Keri VENUTI, Dana Venuti, and Corinne Rubio, Appellees, v. CONTINENTAL MOTORS INC., Appellant.
¶1 This lawsuit stems from a deadly helicopter crash in Utah allegedly caused by a defective engine part manufactured by Continental Motors, Inc. (CMI). CMI, a nonresident corporation, moved to dismiss for lack of personal jurisdiction. The district court denied the motion, concluding that CMI had sufficient minimum contacts with Utah to support specific jurisdiction. Because CMI's minimum contacts with Utah are not suit-related, we reverse.
¶2 Robin Venuti and Albert Rubio were killed in a helicopter crash near Green River, Utah, on April 6, 2014. The guardians of each victim's children and the personal representatives of their estates (collectively, Plaintiffs) sued several defendants, including CMI, a Delaware corporation with its principal place of business in Mobile, Alabama. Plaintiffs alleged that the crash was caused by, among other things, a defective engine part manufactured by CMI. Specifically, Plaintiffs claimed that a CMI magneto 1 used in the helicopter's ignition system caused the engine to lose power during flight.
¶3 Nothing in the record suggests that CMI sold the allegedly defective magneto—or any other magneto—in Utah. While the record does not identify the original purchaser, it does indicate that the magneto was acquired at some point by Aircraft Electrical, a California company. In 2001, Aircraft Electrical overhauled the magneto at its California facility and then transferred it to Nevada Aircraft, a Nevada company. Nevada Aircraft overhauled the helicopter's engine at its facility in Nevada, installing the magneto overhauled by Aircraft Electrical. The magneto appears to have entered Utah when Nevada Aircraft sold the engine to Upper Limit Aviation, a Utah company.
¶4 CMI filed a motion to dismiss the claims against it for lack of personal jurisdiction. In support of its motion, CMI filed an affidavit from its chief financial officer stating that CMI is not licensed to do business in Utah and maintains no “offices, places of business, post office boxes[,] or telephone listings in Utah.” CMI does not have “a registered agent for service of process in Utah,” nor does it “have any warehouses, repair stations, agents, dealers, or other sales representatives located in Utah.” In addition, CMI has “no real estate, bank accounts, or other interests in property in Utah” and “did not incur any obligation to pay, and has not paid, income taxes in Utah.” CMI also represented that it “has not conducted any regular ongoing advertising, solicitation, marketing, or other sales promotions directed toward residents of Utah.”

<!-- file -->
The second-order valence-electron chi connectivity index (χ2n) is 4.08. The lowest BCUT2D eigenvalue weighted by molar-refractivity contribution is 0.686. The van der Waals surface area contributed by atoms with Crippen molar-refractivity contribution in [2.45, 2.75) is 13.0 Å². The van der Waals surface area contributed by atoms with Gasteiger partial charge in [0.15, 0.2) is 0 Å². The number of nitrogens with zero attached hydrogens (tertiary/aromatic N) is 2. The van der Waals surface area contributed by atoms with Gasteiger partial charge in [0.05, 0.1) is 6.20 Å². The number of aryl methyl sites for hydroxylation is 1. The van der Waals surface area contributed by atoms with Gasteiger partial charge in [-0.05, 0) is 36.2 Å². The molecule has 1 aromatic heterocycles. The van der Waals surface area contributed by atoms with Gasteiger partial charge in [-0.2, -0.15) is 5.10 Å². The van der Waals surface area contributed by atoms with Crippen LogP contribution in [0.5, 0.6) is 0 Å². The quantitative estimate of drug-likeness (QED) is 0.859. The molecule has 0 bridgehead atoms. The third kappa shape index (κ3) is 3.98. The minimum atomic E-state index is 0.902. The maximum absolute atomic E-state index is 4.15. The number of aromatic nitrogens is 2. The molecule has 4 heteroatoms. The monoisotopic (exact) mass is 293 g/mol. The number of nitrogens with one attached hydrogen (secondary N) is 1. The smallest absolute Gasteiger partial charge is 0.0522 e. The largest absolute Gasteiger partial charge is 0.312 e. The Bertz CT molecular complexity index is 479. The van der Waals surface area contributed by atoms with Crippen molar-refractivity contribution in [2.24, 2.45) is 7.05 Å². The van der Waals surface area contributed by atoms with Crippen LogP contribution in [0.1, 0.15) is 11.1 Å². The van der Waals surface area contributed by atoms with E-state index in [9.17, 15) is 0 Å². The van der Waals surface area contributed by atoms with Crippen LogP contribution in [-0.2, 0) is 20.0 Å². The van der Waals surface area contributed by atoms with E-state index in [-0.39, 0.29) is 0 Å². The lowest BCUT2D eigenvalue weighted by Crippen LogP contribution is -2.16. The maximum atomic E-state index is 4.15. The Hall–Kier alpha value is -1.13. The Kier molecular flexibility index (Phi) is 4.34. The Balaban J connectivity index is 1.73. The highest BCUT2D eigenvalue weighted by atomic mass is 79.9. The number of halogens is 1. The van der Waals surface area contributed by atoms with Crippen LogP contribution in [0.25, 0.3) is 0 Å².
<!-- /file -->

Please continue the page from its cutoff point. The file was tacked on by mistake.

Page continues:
¶5 In response, Plaintiffs asserted that CMI should be subject to the court's jurisdiction because it “regularly does business in Utah” and “CMI's business in this State caused this accident in Utah.” Among CMI's business activities in Utah, Plaintiffs cited its collection of customer demographic information for marketing purposes, its “ongoing business relationship” with eight fixed-base operators 2 in Utah, and CMI's advertisements in nationally circulated publications. Plaintiffs also alleged that CMI ships parts and literature into Utah, offers services to Utah residents, and receives “money from those businesses in this State who order goods, services[,] and parts.” Plaintiffs asserted that they had established a prima facie showing of jurisdiction on the affidavits but requested discovery if the court determined otherwise.
¶6 After considering the briefs and oral arguments, the district court denied the motion to dismiss. Noting that there was no dispute that the court lacked general personal jurisdiction over CMI, it focused instead on the question of whether CMI was subject to the court's specific personal jurisdiction for this particular case. The court ruled that Plaintiffs had made a prima facie showing of specific jurisdiction because CMI transacts business in Utah and, “[w]hile those contacts may not give rise to the cause of action, they do relate to the cause of action alleged herein.” Furthermore, the court found that requiring CMI “to respond in a Utah court does not offend traditional notions of fair play and substantial justice,” because CMI directed its business to Utah and Plaintiffs have a strong interest in adjudicating the dispute in Utah. CMI filed an interlocutory appeal challenging the court's denial of its motion to dismiss.
ISSUE AND STANDARD OF REVIEW
¶7 At issue in this case is whether Plaintiffs made a prima facie showing of personal jurisdiction over CMI. “Where a pretrial jurisdictional decision has been made on documentary evidence only, an appeal from that decision presents only legal questions that are reviewed for correctness.” Arguello v. Industrial Woodworking Mach. Co., 838 P.2d 1120, 1121 (Utah 1992), modified on other grounds by State ex rel. W.A., 2002 UT 127, 63 P.3d 607. The district court's decision is “reviewed de novo, giving no deference to the trial court's conclusion.” Salt Lake City v. Silver Fork Pipeline Corp., 913 P.2d 731, 733 (Utah 1995).